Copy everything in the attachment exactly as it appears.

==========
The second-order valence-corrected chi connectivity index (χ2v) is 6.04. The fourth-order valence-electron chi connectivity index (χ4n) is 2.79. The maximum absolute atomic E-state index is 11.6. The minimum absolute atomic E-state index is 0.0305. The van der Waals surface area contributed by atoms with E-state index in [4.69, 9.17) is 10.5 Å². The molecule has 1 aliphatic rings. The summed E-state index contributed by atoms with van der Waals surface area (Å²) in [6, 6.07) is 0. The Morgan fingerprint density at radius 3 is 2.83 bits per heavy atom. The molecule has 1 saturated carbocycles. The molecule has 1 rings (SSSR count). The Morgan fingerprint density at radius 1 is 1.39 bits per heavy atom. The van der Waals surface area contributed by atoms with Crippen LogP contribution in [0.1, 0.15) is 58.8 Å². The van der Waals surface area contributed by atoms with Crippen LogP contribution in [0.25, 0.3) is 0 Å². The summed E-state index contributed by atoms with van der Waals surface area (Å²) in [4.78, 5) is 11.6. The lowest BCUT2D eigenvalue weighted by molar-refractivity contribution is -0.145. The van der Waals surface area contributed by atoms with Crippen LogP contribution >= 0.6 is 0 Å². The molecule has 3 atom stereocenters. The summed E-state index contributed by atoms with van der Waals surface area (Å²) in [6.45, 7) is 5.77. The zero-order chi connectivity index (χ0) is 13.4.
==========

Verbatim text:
The second-order valence-corrected chi connectivity index (χ2v) is 6.04. The fourth-order valence-electron chi connectivity index (χ4n) is 2.79. The maximum absolute atomic E-state index is 11.6. The minimum absolute atomic E-state index is 0.0305. The van der Waals surface area contributed by atoms with E-state index in [4.69, 9.17) is 10.5 Å². The molecule has 1 aliphatic rings. The summed E-state index contributed by atoms with van der Waals surface area (Å²) in [6, 6.07) is 0. The Morgan fingerprint density at radius 3 is 2.83 bits per heavy atom. The molecule has 1 saturated carbocycles. The molecule has 1 rings (SSSR count). The Morgan fingerprint density at radius 1 is 1.39 bits per heavy atom. The van der Waals surface area contributed by atoms with Crippen LogP contribution in [0.1, 0.15) is 58.8 Å². The van der Waals surface area contributed by atoms with Crippen LogP contribution in [0.25, 0.3) is 0 Å². The summed E-state index contributed by atoms with van der Waals surface area (Å²) in [4.78, 5) is 11.6. The lowest BCUT2D eigenvalue weighted by molar-refractivity contribution is -0.145. The van der Waals surface area contributed by atoms with Crippen LogP contribution >= 0.6 is 0 Å². The molecule has 3 atom stereocenters. The summed E-state index contributed by atoms with van der Waals surface area (Å²) in [6.45, 7) is 5.77. The zero-order chi connectivity index (χ0) is 13.4.